Students will describe the nature and extent of colonial enslavement of Indigenous people. Maps to Key Concepts 1, 2 & 4
What else should my students know?
2.A Throughout the Americas, Europeans enslaved between 2.5 million and 5 million Indigenous people. In much of what is now North America, Indigenous people were bought and sold until the late 19th century.
2.B All European colonies enslaved Indigenous people for profit, justifying the practice because of perceived racial and cultural inferiority. Many enslaved Indigenous people were forced to labor far from home, as evidenced by the mass export of women and children to Europe and the Caribbean, often called the “Reverse Middle Passage.” Sometimes the profit from these sales was used to purchase enslaved Africans to work in the American colonies.
2.C European pursuit of enslaved Indigenous labor caused widespread warfare. Often, colonists financed or otherwise coerced their Indigenous allies to engage in wars with other Indigenous peoples for the purpose of acquiring people to enslave. Some Native nations initiated conflicts and capture to profit from selling captives to Europeans.
2.D The violence of slavery further devastated Native nations already weakened by European-introduced diseases. Because of the combined effects of disease, slavery and war, the Indigenous population in the Americas declined from 60 million people to as few as 4 million by the 1600s. These populations later rebounded significantly, and today there are about 5.2 million Indigenous people living in the United States alone.
How can I teach this?
- New research suggests that the European invasion of the Americas may have resulted in the deaths of as much as 90 percent of the continent’s Indigenous population.
- Enslaving Indigenous people was a primary goal of many Spanish “explorers,” but most textbooks and memorials do not discuss this. Students should learn that Christopher Columbus and Ponce de León were enslavers and examine contemporary representations of these figures.
- To connect the past to the present, students should learn about Juan de Oñate, whose brutality toward Acoma captives is still the subject of protests in New Mexico. An episode of the podcast 99% Invisible tells that story. Many statues were erected by Mexican American and Hispanic organizations to commemorate “Spanish America” and are very controversial.
- Historians are still trying to figure out how many Indigenous people were enslaved in the Americas. Students should examine what their textbooks say about this practice and compare representations with current estimates.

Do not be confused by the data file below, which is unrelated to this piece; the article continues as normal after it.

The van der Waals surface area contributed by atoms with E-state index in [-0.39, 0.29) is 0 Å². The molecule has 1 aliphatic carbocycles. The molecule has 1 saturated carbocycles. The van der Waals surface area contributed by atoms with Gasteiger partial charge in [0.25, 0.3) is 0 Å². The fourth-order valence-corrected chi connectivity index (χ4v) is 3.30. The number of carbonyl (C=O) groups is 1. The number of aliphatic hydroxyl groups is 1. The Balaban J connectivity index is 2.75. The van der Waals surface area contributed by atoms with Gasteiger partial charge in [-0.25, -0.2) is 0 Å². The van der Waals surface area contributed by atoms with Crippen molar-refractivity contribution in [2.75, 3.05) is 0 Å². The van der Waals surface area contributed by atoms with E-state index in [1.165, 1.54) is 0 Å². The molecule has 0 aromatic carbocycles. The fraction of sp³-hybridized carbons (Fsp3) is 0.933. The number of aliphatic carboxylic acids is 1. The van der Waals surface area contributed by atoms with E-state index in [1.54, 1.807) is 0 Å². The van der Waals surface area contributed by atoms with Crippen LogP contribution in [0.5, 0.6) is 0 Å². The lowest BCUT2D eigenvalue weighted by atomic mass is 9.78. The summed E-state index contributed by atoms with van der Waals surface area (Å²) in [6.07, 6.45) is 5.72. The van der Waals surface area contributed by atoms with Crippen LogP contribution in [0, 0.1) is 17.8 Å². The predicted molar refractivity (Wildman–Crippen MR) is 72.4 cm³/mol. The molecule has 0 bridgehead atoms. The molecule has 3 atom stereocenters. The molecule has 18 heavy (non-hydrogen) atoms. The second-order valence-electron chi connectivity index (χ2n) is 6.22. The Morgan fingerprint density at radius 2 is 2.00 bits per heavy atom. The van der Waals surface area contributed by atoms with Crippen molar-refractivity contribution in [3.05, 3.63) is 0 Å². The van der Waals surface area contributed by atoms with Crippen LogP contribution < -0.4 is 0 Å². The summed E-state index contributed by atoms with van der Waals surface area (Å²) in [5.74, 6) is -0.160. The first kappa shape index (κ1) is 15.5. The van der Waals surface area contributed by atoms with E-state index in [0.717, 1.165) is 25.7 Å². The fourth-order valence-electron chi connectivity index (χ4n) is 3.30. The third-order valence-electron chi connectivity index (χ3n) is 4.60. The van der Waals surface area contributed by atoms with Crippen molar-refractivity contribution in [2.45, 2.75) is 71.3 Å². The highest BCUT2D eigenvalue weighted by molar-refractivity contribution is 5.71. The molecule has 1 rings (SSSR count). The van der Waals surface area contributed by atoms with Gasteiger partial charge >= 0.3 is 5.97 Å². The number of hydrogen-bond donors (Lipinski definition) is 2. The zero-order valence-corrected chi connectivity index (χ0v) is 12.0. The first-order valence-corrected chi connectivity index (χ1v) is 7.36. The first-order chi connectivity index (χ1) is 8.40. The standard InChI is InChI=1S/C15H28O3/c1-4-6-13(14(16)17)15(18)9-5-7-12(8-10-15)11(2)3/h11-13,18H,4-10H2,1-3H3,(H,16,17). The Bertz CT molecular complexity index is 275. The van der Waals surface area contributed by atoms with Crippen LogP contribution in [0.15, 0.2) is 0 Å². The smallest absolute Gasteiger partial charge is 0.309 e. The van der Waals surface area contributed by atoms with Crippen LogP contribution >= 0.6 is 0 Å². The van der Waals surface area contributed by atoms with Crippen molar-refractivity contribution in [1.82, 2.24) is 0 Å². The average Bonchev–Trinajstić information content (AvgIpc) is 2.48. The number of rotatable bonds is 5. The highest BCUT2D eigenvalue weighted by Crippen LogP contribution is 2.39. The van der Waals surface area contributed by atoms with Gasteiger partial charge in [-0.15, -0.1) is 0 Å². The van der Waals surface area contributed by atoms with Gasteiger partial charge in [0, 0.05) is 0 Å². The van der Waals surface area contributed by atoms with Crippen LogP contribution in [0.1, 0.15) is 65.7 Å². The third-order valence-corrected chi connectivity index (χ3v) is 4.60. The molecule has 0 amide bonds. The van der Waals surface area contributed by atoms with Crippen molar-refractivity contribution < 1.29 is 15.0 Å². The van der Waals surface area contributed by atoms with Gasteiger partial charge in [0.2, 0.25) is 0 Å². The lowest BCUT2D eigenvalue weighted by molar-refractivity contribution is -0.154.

- An episode of the NPR podcast Hidden Brain provides useful context for examining the enslavement of Indigenous people.
- “Indian Slavery in the Americas” by Alan Gallay is accessible as a reading assignment for upper-level students or can be used as teacher preparation. K–12 educators can create a school account for free access through the Gilder Lehrman Institute of American history.
- The Native History Project at Grinnell College offers sample lesson plans for teaching the history of Indigenous enslavement.
- For more on the colonial enslavement of Indigenous people, see Margaret Ellen Newell’s essay “The Changing Nature of Indian Slavery in New England, 1670–1720,” available through the website of the Colonial Society of Massachusetts.
- “Written Out of History: Contemporary Native American Narratives of Enslavement,” available with a free login on Academia.edu, draws on oral traditions from contemporary Native nations to explore the history of Indigenous slavery.
- The National Humanities Center has excerpted accounts of the enslavement of Indigenous peoples in the Spanish Caribbean from 1495 to 1544.
- Slate has prepared an interactive graphic showing the names of all of the enslaved people in the colonies of New France between 1660 and 1760. It explains the trends in Indigenous slavery in New France and will help students to explore the impact of French culture on Indigenous populations.
- The short film The Forgotten Slavery of Our Ancestors is designed to introduce students to the scope, duration and impact of Indigenous enslavement throughout what is currently known as the United States.